Secondary insult reveals etiology of GATA2 enhancer mutation-associated blood disorder

The transcription factor GATA-2 is critical regulator of hematopoietic stem and progenitor cell (HSPC) development and function, and mutations in the enhancer region of GATA2 are linked to blood disorders. In this episode, Emery Bresnick and colleagues develop and characterize a mouse model that harbors a human disease-associated GATA2 enhancer mutation. In this model, hematopoietic development and function were normal unless the animals were exposed to a secondary stress that necessitated blood cell regeneration. The results of this study provide important insight into GATA-2-dependent pathogenesis.

Four faculty receive 2019 Hilldale Awards

SCRMC faculty member, Linda Schuler, was a member of the first class of professors hired to inaugurate the UW–Madison School of Veterinary Medicine in 1983. Her research defined the genetic details of the hormonal control of milk production in dairy cows. That work led Schuler to discover that the milk-stimulating hormone prolactin can induce breast cancer, distinguishing her as a researcher eager to pursue leads toward the next problem.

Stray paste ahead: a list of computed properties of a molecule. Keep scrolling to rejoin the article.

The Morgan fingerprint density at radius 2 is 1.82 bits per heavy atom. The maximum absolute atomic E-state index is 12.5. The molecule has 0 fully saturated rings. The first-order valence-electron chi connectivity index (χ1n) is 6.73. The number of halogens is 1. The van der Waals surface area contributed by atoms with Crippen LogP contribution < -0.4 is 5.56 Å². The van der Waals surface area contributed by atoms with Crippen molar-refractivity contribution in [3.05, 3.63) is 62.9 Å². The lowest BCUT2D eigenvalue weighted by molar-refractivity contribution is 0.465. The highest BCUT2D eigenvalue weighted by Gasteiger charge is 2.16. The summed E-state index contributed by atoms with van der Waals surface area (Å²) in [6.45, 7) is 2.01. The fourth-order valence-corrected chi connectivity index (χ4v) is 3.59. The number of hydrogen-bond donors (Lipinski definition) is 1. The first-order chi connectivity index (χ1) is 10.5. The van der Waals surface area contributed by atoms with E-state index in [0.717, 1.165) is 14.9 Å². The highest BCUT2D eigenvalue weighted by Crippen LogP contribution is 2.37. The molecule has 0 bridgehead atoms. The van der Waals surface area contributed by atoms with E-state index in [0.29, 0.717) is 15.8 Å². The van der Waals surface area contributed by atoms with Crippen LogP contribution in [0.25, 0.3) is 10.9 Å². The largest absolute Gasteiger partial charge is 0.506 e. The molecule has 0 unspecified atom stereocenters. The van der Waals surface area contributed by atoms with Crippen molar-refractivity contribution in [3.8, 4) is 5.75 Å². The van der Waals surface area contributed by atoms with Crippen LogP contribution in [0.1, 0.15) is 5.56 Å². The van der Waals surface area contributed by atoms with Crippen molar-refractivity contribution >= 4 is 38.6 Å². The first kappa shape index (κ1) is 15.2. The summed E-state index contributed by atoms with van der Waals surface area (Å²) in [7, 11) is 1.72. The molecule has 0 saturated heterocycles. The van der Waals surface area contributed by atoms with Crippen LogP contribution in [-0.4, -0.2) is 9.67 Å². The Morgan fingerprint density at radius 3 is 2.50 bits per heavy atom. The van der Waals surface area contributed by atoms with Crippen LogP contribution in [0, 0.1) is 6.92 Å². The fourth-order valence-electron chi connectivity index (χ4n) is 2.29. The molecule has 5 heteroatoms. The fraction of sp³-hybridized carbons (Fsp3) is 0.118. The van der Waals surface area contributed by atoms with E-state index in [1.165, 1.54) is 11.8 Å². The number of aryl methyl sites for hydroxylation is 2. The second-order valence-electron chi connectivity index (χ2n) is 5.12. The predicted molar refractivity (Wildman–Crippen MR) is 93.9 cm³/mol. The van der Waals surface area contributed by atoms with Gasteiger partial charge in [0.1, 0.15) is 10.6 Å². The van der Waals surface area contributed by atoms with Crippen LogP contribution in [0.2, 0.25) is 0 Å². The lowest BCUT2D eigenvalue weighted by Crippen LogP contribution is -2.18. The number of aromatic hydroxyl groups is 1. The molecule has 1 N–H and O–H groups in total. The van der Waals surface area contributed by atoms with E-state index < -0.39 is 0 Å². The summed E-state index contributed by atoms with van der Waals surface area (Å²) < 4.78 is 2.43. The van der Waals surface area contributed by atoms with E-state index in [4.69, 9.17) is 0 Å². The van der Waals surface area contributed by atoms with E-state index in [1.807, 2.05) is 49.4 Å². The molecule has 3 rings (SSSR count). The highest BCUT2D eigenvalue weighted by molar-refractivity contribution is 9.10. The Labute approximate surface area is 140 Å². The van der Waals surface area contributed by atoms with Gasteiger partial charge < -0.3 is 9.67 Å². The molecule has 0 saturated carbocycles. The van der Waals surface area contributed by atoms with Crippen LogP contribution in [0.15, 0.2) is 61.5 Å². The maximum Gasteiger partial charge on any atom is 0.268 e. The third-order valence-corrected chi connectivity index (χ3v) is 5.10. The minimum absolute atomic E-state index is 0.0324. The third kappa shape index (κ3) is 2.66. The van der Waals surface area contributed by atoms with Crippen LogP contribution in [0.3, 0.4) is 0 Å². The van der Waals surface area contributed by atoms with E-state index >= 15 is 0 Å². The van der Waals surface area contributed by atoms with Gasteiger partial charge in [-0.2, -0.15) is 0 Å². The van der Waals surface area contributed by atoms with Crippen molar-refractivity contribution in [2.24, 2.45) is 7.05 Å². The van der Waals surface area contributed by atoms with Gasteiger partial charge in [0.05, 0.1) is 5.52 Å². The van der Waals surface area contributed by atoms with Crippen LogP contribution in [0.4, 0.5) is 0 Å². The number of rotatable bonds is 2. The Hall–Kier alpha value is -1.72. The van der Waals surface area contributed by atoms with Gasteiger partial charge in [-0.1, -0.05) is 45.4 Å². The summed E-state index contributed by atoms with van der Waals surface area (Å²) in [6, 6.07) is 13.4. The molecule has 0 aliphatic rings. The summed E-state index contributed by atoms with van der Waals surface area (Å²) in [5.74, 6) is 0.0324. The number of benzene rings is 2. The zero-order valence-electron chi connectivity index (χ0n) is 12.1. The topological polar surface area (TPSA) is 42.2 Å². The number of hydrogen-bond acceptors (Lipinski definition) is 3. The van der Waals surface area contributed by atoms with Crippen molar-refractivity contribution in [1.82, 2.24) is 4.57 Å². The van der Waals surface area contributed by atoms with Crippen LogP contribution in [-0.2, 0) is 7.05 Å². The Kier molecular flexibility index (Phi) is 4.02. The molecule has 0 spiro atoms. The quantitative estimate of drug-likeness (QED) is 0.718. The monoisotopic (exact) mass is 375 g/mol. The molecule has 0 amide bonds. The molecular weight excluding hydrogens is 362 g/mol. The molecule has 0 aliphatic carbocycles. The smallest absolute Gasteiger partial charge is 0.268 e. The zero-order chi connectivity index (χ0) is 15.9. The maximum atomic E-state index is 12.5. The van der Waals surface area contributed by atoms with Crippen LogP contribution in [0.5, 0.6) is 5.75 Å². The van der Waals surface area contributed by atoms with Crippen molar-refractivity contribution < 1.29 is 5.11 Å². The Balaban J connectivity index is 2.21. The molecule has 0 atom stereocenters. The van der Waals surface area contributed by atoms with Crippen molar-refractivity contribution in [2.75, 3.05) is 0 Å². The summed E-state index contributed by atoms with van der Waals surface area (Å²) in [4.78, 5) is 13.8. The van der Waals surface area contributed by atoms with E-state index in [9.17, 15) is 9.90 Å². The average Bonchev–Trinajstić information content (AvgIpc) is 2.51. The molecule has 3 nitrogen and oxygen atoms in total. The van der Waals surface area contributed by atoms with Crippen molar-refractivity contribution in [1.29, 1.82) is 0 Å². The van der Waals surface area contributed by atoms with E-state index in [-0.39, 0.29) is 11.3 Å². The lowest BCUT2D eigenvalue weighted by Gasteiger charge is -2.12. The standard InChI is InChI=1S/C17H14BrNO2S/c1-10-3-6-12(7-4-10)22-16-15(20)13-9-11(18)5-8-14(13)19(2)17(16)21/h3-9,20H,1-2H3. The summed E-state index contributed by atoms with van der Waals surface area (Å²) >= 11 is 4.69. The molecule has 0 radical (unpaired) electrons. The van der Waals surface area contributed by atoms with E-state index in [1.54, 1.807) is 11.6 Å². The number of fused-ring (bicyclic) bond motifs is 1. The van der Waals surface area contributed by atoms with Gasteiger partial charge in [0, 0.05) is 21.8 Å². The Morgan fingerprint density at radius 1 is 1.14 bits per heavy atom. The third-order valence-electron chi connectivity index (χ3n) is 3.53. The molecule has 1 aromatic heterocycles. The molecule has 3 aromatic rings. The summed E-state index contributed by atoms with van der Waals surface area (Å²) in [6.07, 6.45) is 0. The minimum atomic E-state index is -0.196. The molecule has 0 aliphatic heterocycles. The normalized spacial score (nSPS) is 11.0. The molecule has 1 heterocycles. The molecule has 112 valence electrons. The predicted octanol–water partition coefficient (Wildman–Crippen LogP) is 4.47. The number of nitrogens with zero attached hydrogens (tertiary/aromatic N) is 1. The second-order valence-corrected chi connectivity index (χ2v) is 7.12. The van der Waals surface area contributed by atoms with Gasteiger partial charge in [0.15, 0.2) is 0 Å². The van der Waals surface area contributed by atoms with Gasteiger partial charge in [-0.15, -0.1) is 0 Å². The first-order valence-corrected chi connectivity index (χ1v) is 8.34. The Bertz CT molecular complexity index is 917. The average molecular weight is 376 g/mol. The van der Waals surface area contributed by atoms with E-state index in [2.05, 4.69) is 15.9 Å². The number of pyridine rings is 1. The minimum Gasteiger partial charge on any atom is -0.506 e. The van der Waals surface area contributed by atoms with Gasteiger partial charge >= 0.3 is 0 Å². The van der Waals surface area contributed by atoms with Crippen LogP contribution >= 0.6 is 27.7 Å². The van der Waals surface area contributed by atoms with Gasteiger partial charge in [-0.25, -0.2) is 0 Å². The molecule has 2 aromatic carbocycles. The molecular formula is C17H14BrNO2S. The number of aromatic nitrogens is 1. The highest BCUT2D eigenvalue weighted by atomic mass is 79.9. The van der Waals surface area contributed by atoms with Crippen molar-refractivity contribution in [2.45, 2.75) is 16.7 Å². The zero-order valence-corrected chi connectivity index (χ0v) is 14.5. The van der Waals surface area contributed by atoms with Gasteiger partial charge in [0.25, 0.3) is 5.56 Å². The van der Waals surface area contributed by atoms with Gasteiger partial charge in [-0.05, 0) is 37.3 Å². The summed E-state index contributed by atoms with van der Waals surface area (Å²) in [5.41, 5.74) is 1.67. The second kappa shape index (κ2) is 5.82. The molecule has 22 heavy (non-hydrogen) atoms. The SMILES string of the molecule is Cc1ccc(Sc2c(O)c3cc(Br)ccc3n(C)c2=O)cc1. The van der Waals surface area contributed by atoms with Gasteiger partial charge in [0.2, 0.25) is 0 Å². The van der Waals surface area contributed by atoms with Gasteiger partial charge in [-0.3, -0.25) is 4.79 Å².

Video: Stem cells, lab to clinic

Forward Bio Institute director Bill Murphy and David Gamm, director of the McPherson Eye Research Institute, where stem cells are being turned into retinal cells to try to find cures for blinding disorders, explain how stem cell scientists are working with industry to put scientific breakthroughs on the path to helping patients.

Video: Stem cell summer camp

Every summer since 2007, students from some of the smallest high schools in Wisconsin have descended upon campus for the Morgridge Rural Summer Science Camp. The immersion program has allowed more than 500 high-academic achievers from across the state to spend a week learning from leaders in stem cell research. The students arrive passionate and motivated in science, but the hope is this deep dive into real research will seal the deal for a future scientific caree

Stem cells: Where are we going?

Together with the University of Wisconsin-Madison, we look back on 20 years of stem cell research and see where we’re going next. Catch up on what’s happened since James Thomson’s prescient prediction that stem cells “will change medicine, period.”